Utilizamos seu perfil e dados de atividades no LinkedIn para personalizar e exibir anúncios mais relevantes. Altere suas preferências de anúncios quando desejar.
Próximos SlideShares
Carregando em…5
×

# Theory for gas chromatography

Theory for gas chromatography

• Full Name
Comment goes here.

Are you sure you want to Yes No
• Entre para ver os comentários

### Theory for gas chromatography

1. 1. Presented by: Anvita Jadhav M.Pharm (IP)
2. 2. Gas Chromatography  Gas chromatography is a common type of chromatography used in analytical chemistry for separating and analyzing the compounds that can be vaporized without decomposition.  It has two types • Mobile Phase : Gas • Stationary Phase: SolidGSC • Mobile Phase : Gas • Stationary Phase : LiquidGLC
3. 3.  The distribution of an analyte between stationary and mobile phase is expressed by the distribution constant K. K = Cs/Cm Cs = concentration of a component in the stationary phase Cm = concentration of a component in the mobile phase  In case of GSC, the interaction of solutes with the stationary phase is in the form of their adsorption on it & this adsorption is non-linear.  This does not keep the ratio of the concentration of a solute in the stationary phase (Cs) to that in the mobile phase (Cm) constant.  In case of the GLC ratio of the concentration of a solute in the stationary phase (Cs) to that in the mobile phase (Cm) constant.
4. 4. Isotherm for Linear-Nonideal GLC Isotherm for Nonlinear-Nonideal GSC The isotherm is a graphical representation of the distribution constant K CS = concentration in stationary phase; CG = concentration in mobile phase at equilibrium.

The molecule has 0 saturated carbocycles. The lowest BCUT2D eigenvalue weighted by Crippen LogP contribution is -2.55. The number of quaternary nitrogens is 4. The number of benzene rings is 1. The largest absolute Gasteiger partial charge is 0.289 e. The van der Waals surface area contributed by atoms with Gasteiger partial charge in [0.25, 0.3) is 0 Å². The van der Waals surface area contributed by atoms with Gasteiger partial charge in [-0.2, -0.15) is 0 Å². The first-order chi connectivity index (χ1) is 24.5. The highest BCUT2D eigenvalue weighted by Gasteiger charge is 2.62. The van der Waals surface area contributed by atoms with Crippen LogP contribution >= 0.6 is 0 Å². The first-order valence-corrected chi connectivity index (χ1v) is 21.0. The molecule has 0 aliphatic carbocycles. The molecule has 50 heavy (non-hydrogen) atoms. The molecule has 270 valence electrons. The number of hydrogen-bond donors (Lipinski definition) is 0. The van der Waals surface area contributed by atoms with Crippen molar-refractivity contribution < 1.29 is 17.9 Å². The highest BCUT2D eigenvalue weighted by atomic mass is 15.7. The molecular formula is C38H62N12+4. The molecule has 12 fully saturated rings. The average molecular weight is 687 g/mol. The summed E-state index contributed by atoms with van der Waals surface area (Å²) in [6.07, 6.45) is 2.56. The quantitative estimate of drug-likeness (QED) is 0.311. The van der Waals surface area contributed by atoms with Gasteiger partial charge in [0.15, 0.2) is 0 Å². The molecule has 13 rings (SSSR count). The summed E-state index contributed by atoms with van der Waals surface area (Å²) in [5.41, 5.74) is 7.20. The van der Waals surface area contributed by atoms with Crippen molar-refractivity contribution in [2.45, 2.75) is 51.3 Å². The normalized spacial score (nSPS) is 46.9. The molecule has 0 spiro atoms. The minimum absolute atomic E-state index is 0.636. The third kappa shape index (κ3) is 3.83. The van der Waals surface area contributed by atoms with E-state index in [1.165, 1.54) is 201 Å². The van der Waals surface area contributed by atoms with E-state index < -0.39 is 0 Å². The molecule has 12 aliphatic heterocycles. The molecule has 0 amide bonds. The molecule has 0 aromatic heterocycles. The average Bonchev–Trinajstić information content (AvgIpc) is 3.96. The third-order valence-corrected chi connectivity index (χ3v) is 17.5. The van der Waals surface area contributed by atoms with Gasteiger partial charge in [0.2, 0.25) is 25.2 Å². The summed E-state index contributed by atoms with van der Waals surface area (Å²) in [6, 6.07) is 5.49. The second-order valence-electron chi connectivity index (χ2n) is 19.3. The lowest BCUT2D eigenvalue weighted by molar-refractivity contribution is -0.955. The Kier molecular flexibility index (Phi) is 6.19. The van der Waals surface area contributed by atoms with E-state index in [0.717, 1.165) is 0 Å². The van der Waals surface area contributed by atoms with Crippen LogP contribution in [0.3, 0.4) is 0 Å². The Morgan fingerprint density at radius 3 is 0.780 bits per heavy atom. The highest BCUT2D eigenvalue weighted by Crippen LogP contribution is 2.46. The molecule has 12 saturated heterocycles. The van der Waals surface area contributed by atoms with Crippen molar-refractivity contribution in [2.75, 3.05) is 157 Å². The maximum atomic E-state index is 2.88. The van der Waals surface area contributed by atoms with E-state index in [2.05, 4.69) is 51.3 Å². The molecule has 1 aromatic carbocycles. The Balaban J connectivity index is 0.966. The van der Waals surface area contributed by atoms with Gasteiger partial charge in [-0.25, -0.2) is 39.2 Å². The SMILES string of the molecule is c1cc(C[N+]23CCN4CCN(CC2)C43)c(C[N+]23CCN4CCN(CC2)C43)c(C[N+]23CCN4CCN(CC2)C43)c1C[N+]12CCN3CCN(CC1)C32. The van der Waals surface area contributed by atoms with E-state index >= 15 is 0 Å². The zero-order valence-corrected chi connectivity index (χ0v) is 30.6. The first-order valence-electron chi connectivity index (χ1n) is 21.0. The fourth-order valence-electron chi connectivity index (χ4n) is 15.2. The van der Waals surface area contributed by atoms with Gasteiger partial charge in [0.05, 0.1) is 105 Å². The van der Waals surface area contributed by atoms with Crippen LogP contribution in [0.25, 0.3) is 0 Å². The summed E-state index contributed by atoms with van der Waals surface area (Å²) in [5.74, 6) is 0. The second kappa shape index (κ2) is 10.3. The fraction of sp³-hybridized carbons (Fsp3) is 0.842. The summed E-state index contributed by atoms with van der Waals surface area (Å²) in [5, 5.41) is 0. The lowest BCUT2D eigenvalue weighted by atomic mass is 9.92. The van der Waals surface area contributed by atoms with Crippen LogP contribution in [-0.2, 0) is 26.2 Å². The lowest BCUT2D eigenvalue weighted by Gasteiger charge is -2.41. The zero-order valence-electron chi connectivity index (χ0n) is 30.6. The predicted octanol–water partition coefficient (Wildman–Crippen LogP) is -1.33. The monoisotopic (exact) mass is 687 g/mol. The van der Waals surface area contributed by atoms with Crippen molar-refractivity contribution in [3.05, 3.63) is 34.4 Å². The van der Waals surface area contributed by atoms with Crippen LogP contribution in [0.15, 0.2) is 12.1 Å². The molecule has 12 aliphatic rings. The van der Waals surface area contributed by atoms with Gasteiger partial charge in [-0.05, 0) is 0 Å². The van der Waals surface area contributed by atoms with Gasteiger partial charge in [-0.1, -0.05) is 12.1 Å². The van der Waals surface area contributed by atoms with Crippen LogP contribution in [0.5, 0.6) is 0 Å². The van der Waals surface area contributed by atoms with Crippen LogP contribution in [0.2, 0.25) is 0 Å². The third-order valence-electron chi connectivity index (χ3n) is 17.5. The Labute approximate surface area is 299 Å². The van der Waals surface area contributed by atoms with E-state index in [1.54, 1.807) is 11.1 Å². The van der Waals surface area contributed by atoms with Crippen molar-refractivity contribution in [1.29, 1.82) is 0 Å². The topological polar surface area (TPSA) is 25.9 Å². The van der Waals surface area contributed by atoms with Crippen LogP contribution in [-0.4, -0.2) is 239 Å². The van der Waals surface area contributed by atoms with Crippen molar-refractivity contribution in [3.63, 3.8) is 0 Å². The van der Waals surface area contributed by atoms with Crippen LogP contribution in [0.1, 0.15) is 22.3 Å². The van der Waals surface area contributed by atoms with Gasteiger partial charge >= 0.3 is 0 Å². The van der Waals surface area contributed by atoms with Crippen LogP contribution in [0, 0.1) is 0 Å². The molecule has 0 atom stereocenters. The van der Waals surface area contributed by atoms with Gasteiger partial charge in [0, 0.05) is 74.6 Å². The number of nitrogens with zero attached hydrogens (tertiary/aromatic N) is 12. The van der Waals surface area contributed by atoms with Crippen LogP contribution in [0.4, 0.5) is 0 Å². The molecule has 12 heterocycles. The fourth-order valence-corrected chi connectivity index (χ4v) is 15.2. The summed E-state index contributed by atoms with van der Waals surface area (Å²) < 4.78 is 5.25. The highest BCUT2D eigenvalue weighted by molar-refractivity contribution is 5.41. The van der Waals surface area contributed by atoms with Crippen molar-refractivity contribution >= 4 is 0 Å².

5. 5. Plate Theory  The theory assumes that the column is divided into a number of zones called theoretical plates.  At each plate equilibrium of the solute between the mobile phase & the stationary is assumed to take place.  The partitioning of a solute between the phases takes plate at each theoretical plate.  Thus, the number theoretical plates in the column is used as a measure of efficiency of the column to separate the components from each other
6. 6.  The number of theoretical plates can be determined by where, n = no. of theoretical plates VR = retention time W = base width of the peak
7. 7.  HETP value can be determined by,  Plate theory disregards the kinetics of mass transfer; therefore, it reveals little about the factors influencing HETP values.  The resulting behavior of the plate column is calculated on the assumption that the distribution coefficient remains unaffected by the presence of other solutes and that the distribution isotherm is linear.  The diffusion of solute in the mobile phase from one plate to another is also neglected.
8. 8. Plate Theory Discrete Flow Model Continuous Flow Model
9. 9. Discrete-Flow Model  The assumptions in this model are (a) • All the mobile phase moves from one segment to the next segment at the end of a discrete interval (b) • The sample molecules are always in equilibrium with the mobile and stationary phases
10. 10. Continuous-Flow Model  The assumptions in this model are (a) • The mobile and stationary phases remain in equilibrium throughout the separation (b) • The mobile phase flows from one segment to the next segment at a constant rate (c) • Perfect mixing takes place in all segments
11. 11. Rate Theory  It was introduced by Van Deemter.  It describes the effect of an elution band as well as its time of elution.  Van Deemter equation describes the relation of the height of a theoretical plate H and the average linear velocity of the mobile phase.